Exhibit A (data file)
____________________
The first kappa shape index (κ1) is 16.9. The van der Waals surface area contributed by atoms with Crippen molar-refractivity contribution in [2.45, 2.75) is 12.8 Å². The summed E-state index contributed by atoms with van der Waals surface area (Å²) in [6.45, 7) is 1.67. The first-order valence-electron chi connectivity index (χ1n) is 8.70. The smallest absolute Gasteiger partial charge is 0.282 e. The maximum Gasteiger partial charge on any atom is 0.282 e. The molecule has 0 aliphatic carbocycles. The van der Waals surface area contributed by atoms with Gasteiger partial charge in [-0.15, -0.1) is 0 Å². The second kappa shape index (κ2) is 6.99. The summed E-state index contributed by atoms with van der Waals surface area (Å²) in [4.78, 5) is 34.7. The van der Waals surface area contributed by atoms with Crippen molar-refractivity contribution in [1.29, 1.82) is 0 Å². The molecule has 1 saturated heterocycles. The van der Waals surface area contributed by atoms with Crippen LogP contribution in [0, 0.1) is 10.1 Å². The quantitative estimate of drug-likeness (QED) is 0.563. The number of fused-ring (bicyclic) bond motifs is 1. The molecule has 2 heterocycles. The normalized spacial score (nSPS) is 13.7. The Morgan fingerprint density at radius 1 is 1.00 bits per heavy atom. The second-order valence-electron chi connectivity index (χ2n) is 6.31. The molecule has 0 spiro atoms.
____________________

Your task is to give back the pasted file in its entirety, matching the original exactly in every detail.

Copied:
The first kappa shape index (κ1) is 16.9. The van der Waals surface area contributed by atoms with Crippen molar-refractivity contribution in [2.45, 2.75) is 12.8 Å². The summed E-state index contributed by atoms with van der Waals surface area (Å²) in [6.45, 7) is 1.67. The first-order valence-electron chi connectivity index (χ1n) is 8.70. The smallest absolute Gasteiger partial charge is 0.282 e. The maximum Gasteiger partial charge on any atom is 0.282 e. The molecule has 0 aliphatic carbocycles. The van der Waals surface area contributed by atoms with Gasteiger partial charge in [-0.15, -0.1) is 0 Å². The second kappa shape index (κ2) is 6.99. The summed E-state index contributed by atoms with van der Waals surface area (Å²) in [4.78, 5) is 34.7. The van der Waals surface area contributed by atoms with Crippen molar-refractivity contribution in [1.29, 1.82) is 0 Å². The molecule has 1 saturated heterocycles. The van der Waals surface area contributed by atoms with Crippen LogP contribution in [0, 0.1) is 10.1 Å². The quantitative estimate of drug-likeness (QED) is 0.563. The number of fused-ring (bicyclic) bond motifs is 1. The molecule has 2 heterocycles. The normalized spacial score (nSPS) is 13.7. The Morgan fingerprint density at radius 1 is 1.00 bits per heavy atom. The second-order valence-electron chi connectivity index (χ2n) is 6.31. The molecule has 0 spiro atoms.